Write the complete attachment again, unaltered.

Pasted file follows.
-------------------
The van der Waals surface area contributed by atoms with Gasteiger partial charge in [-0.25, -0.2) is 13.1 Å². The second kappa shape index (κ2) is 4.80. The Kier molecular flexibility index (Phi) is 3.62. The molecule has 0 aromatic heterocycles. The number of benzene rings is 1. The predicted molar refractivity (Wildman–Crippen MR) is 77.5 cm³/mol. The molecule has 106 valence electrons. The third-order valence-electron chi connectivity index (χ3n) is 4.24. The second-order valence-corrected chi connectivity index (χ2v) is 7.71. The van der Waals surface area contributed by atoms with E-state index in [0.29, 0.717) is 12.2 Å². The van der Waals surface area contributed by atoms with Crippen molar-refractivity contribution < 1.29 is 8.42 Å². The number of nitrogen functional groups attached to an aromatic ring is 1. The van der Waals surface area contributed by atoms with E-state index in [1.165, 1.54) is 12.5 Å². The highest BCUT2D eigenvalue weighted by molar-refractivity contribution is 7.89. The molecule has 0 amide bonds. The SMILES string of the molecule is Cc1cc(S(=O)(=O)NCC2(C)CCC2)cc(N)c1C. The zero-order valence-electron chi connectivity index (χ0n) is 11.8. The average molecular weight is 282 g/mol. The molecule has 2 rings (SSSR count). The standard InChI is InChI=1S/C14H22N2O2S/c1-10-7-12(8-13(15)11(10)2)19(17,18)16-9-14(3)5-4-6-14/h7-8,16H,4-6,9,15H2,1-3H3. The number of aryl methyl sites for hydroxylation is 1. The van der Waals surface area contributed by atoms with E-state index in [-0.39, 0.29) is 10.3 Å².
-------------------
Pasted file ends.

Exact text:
The van der Waals surface area contributed by atoms with Gasteiger partial charge in [-0.25, -0.2) is 13.1 Å². The second kappa shape index (κ2) is 4.80. The Kier molecular flexibility index (Phi) is 3.62. The molecule has 0 aromatic heterocycles. The number of benzene rings is 1. The predicted molar refractivity (Wildman–Crippen MR) is 77.5 cm³/mol. The molecule has 106 valence electrons. The third-order valence-electron chi connectivity index (χ3n) is 4.24. The second-order valence-corrected chi connectivity index (χ2v) is 7.71. The van der Waals surface area contributed by atoms with E-state index in [0.29, 0.717) is 12.2 Å². The van der Waals surface area contributed by atoms with Crippen molar-refractivity contribution < 1.29 is 8.42 Å². The number of nitrogen functional groups attached to an aromatic ring is 1. The van der Waals surface area contributed by atoms with E-state index in [1.165, 1.54) is 12.5 Å². The highest BCUT2D eigenvalue weighted by molar-refractivity contribution is 7.89. The molecule has 0 amide bonds. The SMILES string of the molecule is Cc1cc(S(=O)(=O)NCC2(C)CCC2)cc(N)c1C. The zero-order valence-electron chi connectivity index (χ0n) is 11.8. The average molecular weight is 282 g/mol. The molecule has 2 rings (SSSR count). The standard InChI is InChI=1S/C14H22N2O2S/c1-10-7-12(8-13(15)11(10)2)19(17,18)16-9-14(3)5-4-6-14/h7-8,16H,4-6,9,15H2,1-3H3. The number of aryl methyl sites for hydroxylation is 1. The van der Waals surface area contributed by atoms with E-state index in [-0.39, 0.29) is 10.3 Å².